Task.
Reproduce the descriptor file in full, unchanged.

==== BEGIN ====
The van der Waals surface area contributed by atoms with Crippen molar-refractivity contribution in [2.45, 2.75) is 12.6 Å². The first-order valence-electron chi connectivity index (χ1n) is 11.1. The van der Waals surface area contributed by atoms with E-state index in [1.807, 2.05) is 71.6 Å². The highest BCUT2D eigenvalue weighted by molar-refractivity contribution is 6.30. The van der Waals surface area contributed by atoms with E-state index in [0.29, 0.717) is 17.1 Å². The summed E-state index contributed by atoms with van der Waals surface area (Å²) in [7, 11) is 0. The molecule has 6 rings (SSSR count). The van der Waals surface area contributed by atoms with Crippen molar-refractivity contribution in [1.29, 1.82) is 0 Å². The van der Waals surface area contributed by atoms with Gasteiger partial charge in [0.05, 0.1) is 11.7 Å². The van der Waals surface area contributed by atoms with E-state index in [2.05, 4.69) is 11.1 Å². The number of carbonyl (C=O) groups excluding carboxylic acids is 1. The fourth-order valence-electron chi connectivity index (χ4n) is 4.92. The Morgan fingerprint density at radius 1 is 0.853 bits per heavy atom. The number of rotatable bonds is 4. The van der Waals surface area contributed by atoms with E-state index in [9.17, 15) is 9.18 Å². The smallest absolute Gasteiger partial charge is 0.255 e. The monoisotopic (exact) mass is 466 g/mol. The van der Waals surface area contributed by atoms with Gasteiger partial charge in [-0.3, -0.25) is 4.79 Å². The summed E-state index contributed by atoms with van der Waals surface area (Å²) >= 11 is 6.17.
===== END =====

The van der Waals surface area contributed by atoms with Crippen molar-refractivity contribution in [2.45, 2.75) is 12.6 Å². The first-order valence-electron chi connectivity index (χ1n) is 11.1. The van der Waals surface area contributed by atoms with E-state index in [1.807, 2.05) is 71.6 Å². The highest BCUT2D eigenvalue weighted by molar-refractivity contribution is 6.30. The van der Waals surface area contributed by atoms with E-state index in [0.29, 0.717) is 17.1 Å². The summed E-state index contributed by atoms with van der Waals surface area (Å²) in [7, 11) is 0. The molecule has 6 rings (SSSR count). The van der Waals surface area contributed by atoms with Crippen molar-refractivity contribution in [1.29, 1.82) is 0 Å². The van der Waals surface area contributed by atoms with Gasteiger partial charge in [0.05, 0.1) is 11.7 Å². The van der Waals surface area contributed by atoms with E-state index in [2.05, 4.69) is 11.1 Å². The number of carbonyl (C=O) groups excluding carboxylic acids is 1. The fourth-order valence-electron chi connectivity index (χ4n) is 4.92. The Morgan fingerprint density at radius 1 is 0.853 bits per heavy atom. The number of rotatable bonds is 4. The van der Waals surface area contributed by atoms with E-state index in [9.17, 15) is 9.18 Å². The smallest absolute Gasteiger partial charge is 0.255 e. The monoisotopic (exact) mass is 466 g/mol. The van der Waals surface area contributed by atoms with Gasteiger partial charge in [-0.3, -0.25) is 4.79 Å². The summed E-state index contributed by atoms with van der Waals surface area (Å²) >= 11 is 6.17.